# Understanding the adjustment $(u/r) p$ in the binomial options pricing formula

I'm reading Option Pricing: A Simplified Approach and have a question. Assume the binomial tree model for the stock. So

• $$n$$ discrete time periods
• $$S$$ is stock
• $$C$$ is call
• $$K$$ is strike
• $$u$$ is upward move
• $$d$$ is downward move
• $$r$$ is total return $$1+R$$ where $$R$$ is the interest rate
• no arb: $$d < r < u$$
• $$q$$ is probability of upward move
• $$p = (r-d) / (u-d)$$ is risk-neutral probability of upward move

Fine so far. But then Cox defines $$p^{\prime}$$ as $$(u/r) p$$. And I don't understand what this parameter represents. Concretely, the binomial options pricing formula for a call $$C$$ is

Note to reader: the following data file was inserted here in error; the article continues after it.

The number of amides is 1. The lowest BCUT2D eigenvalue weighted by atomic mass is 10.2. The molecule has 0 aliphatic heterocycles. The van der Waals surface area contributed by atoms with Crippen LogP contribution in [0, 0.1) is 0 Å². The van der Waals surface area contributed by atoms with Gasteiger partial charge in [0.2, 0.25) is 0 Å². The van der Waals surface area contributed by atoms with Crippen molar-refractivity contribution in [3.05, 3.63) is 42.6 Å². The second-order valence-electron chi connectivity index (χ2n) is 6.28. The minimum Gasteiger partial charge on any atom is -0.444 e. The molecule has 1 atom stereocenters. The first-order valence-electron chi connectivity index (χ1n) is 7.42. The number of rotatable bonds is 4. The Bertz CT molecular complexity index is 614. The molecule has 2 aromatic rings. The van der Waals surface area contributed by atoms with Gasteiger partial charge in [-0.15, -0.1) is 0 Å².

$$C = S \Phi(a; n, p^{\prime}) - K r^{-n} \Phi(a; n, p)$$

where $$a$$ is the min moves for the call to be in-the-money and $$\Phi$$ is the complementary binomial distribution function, i.e. 1 minus the CDF. I can't make sense of $$p^{\prime}$$ though. Why does this adjustment factor fall out of the model? What does it represent?

• Intuitively when the option expires ITM (which happens with probability $p$) you will not receive stock worth S (the current stock price) but worth an amount $S' > S$ and you will be in a situation where the stock has appreciated more than expected by the factor $u/r$. Commented May 8, 2023 at 6:05
• You could handle the situation by using the enhanced price $S′$ in the call price formula, instead Cox uses $S$ and handles it by using an "enhanced probability" $p′$. What matters is the product of the two, so both methods give the same result. Commented May 8, 2023 at 12:03
• This makes sense, thanks. What made it click for me was computing the expected value after one period, so $E[S] = (puS + qdS) / r$.
– jds
Commented May 9, 2023 at 11:06